I posted a few days ago about how a special select joint committee is about to propose a scam-like change to the federal budget process so Congress will only be required to pass a budget every two years instead of the current provision that it be done annually.
(“Required” is total nonsense. As is the case with the current need to do it every year, if this becomes law there will be no penalties if/when Congress fails to enact a budget every other year.)
But now there’s more. Under the guise of better budgeting, when the committee marks up a bill today it will propose two other changes that will accomplish…wait for it…absolutely nothing.
First, the committee is going to recommend that the deadline for Congress to adopt a budget resolution be changed from April 15 to May 1. Second, it’s going to propose eliminating the current limit on the number of terms a House member may serve on the budget committee.
A little history will be helpful in understanding just how inconsequential these two proposed changes would be.
The original deadline for adopting a budget resolution set by the Congressional Budget and Impoundment Control Act of 1974 was May 15th. That was changed to April 15th in 1986 because Congress wanted more time to debate and pass appropriations so continuing resolutions would be less likely.
To say the least, it hasn’t worked out as planned. Over the last 20 years (congress.gov only has data going back to 1998), Congress has only adopted a budget resolution by April 15 only three times (2000, 2001, 2004).
But that doesn’t mean May 1 will be any better. In many of the other 17 years, Congress either completely failed to agree on a budget resolution or adopted it after — and some years well after — May 1. Including the 3 years it met the April 15 requirement, over the past two decades Congress would have complied with the new May 1 deadline only 5 times.
During these two decades, all of the appropriations for the coming year were NEVER enacted by October 1st.
In other words, moving the budget resolution deadline back to April 15 had no positive impact on the budget debate and pushing it forward to May 1 will be just as meaningless.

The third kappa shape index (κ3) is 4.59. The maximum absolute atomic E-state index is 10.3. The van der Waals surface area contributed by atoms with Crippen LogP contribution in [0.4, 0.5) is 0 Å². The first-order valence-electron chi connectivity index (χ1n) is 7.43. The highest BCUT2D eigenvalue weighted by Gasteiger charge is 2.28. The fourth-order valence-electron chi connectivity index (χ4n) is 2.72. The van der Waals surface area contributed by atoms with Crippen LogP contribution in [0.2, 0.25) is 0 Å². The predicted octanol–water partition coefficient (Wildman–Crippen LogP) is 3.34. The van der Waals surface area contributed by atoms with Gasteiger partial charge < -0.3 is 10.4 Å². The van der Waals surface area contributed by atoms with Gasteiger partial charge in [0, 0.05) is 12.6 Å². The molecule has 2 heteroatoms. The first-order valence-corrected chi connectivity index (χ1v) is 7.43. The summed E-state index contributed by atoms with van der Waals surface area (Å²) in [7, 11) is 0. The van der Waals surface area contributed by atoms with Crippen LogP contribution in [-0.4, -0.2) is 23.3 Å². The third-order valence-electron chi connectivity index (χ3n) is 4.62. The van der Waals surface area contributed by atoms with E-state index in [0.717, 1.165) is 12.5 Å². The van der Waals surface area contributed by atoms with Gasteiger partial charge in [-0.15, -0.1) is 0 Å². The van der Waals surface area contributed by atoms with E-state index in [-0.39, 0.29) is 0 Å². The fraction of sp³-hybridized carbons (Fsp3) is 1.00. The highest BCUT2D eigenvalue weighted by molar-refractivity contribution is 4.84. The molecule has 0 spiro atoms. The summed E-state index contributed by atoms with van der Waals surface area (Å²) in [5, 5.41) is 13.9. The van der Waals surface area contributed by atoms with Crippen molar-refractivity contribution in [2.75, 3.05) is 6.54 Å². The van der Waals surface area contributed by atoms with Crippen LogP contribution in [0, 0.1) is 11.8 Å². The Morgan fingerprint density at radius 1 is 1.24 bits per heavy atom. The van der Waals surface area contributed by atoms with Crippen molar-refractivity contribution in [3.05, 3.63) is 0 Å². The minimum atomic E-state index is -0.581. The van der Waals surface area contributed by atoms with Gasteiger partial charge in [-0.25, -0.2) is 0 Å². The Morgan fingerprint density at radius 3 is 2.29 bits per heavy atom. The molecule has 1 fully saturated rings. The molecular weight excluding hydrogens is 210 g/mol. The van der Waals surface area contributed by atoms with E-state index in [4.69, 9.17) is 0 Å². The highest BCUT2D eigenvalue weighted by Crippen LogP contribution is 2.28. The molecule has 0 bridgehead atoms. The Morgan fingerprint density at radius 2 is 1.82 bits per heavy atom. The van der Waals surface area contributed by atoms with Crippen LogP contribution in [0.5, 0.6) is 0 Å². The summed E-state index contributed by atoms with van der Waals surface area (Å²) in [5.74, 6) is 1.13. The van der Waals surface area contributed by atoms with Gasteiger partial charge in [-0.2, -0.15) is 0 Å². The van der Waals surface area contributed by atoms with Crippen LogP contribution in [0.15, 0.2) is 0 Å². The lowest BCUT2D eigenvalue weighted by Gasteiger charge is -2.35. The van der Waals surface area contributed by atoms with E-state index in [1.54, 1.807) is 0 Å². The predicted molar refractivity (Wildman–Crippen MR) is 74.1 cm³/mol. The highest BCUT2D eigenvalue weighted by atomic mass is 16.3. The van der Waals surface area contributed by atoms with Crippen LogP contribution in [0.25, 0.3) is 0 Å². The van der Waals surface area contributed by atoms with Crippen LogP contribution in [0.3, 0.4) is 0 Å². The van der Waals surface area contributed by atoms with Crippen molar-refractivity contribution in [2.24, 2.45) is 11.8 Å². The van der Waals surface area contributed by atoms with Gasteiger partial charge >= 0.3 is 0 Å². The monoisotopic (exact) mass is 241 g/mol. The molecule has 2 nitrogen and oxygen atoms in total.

The House Budget Committee’s term limits were originally put in place for two reasons. The utopian view was that getting more people to serve for a short time on the budget committee would increase awareness about the fiscal situation within the House and make responsible decisions more likely.
The more political (and probably more accurate) stance was that the House Appropriations and Ways and Means Committees were worried about a powerful budget committee and insisted on term limits to prevent its members from staying too long and becoming too influential.
It’s hard to see what doing away with the term limits now will accomplish.
Budget expertise doesn’t win any points in today’s hyperpartisan, take-no-prisoners, ideology-over-facts world of Washington, and being a long-tenured member of the budget committee won’t give representatives any additional influence when the question is tax increases or Social Security reductions.
In addition, the budget committees proved long ago that they have little-to-no real power.
As I said in my previous post, these changes, which no doubt will be announced with great fanfare, won’t do anything to make U.S. fiscal policy any better. They are only designed to do one thing: make budget politics easier for representatives and senators.